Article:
An observatory is a location used for observing terrestrial, marine, or celestial events. Astronomy, climatology/meteorology, geophysics, oceanography and volcanology are examples of disciplines for which observatories have been constructed. We have handpicked a number of observatories, which are worth taking a closer look.
Gitai Architects with offices in Paris and Haifa has used rammed earth and stones from the nearby Mitzpe Ramon crater to build an observatory in Israel’s Negev desert. Named The Landroom, the minimal 6sqm environmental structure functions as an observatory for the stars at night and provides shelter from the sunlight for visitors in the daytime offering enough room to accommodate two people.
According to the founder Ben Ori Gitai, the project is “a call to our ancient instinct to look up to the stars for guidance.” The square building boasts a circular interior that is characterized by an opening facing the desert. The structure has no roof but instead is open to the desert sky to give visitors a view of the stars framed by its pressed-earth walls.
The construction process involves compressing layers of soil into a mold created specifically for the design of the project, in order to create the a visual stratification of the material from which the Landroom is built.
Two kilometres out at sea beside Busselton Jetty in Western Australia, local Baca Architects has designed a marine observatory called the Australian Underwater Discovery Centre (AUDC) that is meant to replace an existing observatory currently struggling to meet visitor demand. The operator sought to create the world’s largest centre of its kind, open for both the public and scientists to observe the marine habitats of Geographe Bay.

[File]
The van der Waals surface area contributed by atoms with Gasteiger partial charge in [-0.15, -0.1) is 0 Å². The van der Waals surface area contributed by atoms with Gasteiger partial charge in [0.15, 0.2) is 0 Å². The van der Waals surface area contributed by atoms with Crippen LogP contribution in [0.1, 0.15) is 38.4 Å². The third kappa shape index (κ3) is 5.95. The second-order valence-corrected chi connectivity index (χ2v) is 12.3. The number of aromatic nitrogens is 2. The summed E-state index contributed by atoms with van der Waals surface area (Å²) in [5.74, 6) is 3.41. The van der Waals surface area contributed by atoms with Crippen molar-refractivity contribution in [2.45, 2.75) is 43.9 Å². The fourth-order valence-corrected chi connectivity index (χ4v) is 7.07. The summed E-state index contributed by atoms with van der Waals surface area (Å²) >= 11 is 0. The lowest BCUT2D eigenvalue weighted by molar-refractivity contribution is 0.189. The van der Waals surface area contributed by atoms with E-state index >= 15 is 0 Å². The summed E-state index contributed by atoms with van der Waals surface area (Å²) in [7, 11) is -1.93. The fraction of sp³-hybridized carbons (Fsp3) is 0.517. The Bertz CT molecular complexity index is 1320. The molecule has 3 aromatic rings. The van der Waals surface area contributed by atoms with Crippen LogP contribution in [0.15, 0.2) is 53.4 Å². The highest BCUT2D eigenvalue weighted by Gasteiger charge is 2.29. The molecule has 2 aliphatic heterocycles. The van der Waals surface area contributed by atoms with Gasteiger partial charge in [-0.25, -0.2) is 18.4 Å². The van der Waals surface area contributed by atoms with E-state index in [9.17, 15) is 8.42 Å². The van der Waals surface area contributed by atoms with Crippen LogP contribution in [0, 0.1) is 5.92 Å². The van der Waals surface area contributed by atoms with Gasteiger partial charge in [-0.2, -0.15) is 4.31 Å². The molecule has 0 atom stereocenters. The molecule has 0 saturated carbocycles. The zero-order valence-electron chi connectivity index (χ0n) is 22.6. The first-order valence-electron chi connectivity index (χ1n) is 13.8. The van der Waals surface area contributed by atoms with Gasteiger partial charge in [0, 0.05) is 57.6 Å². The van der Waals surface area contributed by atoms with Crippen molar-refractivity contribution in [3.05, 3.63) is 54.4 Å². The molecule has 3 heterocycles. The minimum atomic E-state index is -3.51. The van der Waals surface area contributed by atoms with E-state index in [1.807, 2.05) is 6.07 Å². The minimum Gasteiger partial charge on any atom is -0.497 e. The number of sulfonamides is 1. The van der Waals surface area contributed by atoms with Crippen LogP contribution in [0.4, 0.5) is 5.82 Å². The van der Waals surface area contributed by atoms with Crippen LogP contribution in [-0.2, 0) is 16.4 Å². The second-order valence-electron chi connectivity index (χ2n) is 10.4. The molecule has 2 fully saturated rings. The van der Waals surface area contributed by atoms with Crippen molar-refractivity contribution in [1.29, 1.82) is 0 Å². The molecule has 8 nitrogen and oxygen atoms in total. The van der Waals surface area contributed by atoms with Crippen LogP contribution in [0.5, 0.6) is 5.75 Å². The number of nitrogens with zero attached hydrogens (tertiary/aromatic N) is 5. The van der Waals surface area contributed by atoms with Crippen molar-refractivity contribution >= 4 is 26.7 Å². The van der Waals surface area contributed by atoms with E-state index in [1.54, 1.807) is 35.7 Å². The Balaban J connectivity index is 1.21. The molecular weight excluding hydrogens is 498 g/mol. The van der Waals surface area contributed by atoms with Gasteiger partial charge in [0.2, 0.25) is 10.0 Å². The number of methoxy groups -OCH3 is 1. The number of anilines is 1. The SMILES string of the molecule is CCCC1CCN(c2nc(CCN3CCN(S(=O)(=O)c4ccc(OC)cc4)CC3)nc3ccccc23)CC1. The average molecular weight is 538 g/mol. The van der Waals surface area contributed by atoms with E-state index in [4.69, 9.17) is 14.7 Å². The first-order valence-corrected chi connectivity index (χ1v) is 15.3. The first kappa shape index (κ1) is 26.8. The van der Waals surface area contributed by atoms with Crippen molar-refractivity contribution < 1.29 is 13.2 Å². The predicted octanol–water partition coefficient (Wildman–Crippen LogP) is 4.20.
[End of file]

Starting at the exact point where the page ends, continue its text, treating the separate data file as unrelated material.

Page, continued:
The AUDC is built from concrete that was chosen for its durability and ability to withstand harsh conditions, such as in marine environments, while a light-frame roof is constructed by yacht builders.
Positioned partially underwater, the new structure mimics a whale surfacing off the shore. Aiming to become the landmark that draws tourists in, the building features a large window literally overlooking the ocean floor. Another structured window that extends the full height of the building is intended to evoke “the cetacean’s eye”.
The AUDC will be complete with a restaurant below sea level, and sculptures and artwork positioned out on the ocean floor.
Dubbed the Forest Lab for Observational Research and Analysis (FLORA), the observatory designed and built by a team of students and researchers from the Institute for Advanced Architecture of Catalonia (IAAC) is an innovative and unique scientific research facility suspended among the treetops of Barcelona‘s Collserola Natural Park.
The observatory is designed by the IAAC team to house a researcher who will be studying the biodiversity of the park and utilizing FLORA’s new weather station for a certain period of time. The facility is the first building that allows for the observation of the forest canopy, inspired by the work of the American biologist Margaret D. Lowman and her hanging walkways.
Measuring over 8.5 meters in height, the structure is built from invasive pine trees sourced within the Catalan park through rigorous sustainable forest management and traceability procedures. Seventy trees were cut and processed by the master students to create cross-laminated timber panels, laminated beams, and solid wood elements. The CLT structure is protected by two layers of natural cork panels, providing thermal and acoustic insulation.
The observatory includes a bird radio, bird houses, working and projection space, as well as bird-watching spaces. The project seeks to better understand the biodiversity of the park and observe how the effects of climate change are influencing it.
The project serves as an excellent example of how sustainable forest management can be used to construct scientific facilities while also protecting the natural environment.